Tomatoes have to be America’s favorite fruit of the garden. Yes it is technically a fruit, even though it has been widely accepted for years as a vegetable. This post is not about whether it’s a fruit or not but rather about how to plant a tomato plant, the most delicious fruit of the garden, the best way possible.
When to Plant Tomatoes in the Garden
When planting your tomatoes in the garden be sure to wait until all danger of frost has passed. It also helps to have nighttime temperatures in the 50’s on a regular basis.
Here in Tennessee it is generally safe to plant tomatoes outdoors after April 15th. You may even want to wait a week or two after that date for the soil to warm. That’s not a guarantee but as a general tomato planting guideline it works out well.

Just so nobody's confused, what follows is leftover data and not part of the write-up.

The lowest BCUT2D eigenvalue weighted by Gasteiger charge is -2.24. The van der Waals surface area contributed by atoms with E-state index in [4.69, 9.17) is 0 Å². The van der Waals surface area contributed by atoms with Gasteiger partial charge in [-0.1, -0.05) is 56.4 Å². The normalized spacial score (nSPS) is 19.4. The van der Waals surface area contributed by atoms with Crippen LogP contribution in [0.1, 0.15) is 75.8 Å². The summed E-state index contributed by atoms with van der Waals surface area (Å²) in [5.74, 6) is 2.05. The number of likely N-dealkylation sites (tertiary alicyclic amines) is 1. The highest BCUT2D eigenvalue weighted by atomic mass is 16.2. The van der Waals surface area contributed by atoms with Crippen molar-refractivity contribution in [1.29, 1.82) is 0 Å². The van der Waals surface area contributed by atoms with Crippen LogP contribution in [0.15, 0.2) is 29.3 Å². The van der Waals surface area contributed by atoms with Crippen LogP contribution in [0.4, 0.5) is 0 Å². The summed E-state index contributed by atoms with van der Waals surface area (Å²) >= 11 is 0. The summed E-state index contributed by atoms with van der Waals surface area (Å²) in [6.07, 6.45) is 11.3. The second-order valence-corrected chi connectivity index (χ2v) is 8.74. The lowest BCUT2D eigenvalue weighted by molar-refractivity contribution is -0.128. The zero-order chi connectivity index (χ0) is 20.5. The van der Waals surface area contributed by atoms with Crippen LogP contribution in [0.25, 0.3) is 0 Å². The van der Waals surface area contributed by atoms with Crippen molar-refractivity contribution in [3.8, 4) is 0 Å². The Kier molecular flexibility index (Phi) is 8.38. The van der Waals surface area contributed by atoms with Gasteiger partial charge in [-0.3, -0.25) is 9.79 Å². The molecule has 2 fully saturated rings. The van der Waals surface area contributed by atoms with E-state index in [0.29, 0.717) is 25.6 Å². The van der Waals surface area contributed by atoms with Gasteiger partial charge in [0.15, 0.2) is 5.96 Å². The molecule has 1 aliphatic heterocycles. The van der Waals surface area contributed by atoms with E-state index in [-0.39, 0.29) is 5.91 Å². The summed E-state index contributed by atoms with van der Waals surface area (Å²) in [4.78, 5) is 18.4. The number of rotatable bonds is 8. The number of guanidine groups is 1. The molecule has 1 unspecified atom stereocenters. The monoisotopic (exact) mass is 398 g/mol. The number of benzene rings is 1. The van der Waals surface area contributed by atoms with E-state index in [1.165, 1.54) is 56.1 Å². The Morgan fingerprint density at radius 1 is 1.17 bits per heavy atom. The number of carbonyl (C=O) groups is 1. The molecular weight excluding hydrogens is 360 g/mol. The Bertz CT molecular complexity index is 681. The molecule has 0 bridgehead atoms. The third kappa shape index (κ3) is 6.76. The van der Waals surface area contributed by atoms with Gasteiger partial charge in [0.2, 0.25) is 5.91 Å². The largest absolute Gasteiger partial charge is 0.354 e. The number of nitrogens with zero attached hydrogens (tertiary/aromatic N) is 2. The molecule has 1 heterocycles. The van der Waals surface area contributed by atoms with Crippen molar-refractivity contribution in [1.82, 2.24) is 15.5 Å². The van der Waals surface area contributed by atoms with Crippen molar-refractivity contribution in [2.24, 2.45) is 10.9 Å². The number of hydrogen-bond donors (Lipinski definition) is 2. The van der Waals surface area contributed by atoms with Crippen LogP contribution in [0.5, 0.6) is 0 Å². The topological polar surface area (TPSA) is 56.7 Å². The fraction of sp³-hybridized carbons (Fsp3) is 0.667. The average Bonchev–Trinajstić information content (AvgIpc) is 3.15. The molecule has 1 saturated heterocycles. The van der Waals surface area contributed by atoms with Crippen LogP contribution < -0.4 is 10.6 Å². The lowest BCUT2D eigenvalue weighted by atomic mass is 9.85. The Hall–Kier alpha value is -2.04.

How to Plant Tomatoes
First you have to understand that tomatoes love to grow roots all along the stems. Virtually anywhere that the stem touches the ground could sprout a root. The suckers can be removed and make whole new plants just from what you might be tempted to simply discard in the compost bin (Tomatoes branches will root easily in water). If you assume that tomatoes like to grow roots then what I’m about to say won’t sound like rocket science.
Plant your tomatoes deep!
The deeper the stem of your tomato is the more roots it can grow along that stem. Cut off all leaves except for the ones at the top of your plant. Then bury the tomato plant so that the leaves are just above the ground. In the first picture you can see one of our tomato plants. I removed the first set of leaves then planted like I described.
This is how I’ve planted my tomatoes in pots for several years now and it really does work. I also recommend using a good layer of mulch around the tomato plant to help retain moisture in the soil. Tomatoes enjoy moisture in the heat of summer. The only difference this year is that these little plants are going into my raised bed vegetable garden.
Why does this help? More roots mean the tomato can absorb more water. More water means happier and healthier plants. Happier and healthier plants mean more tomatoes, and more tomatoes make a very happy gardener!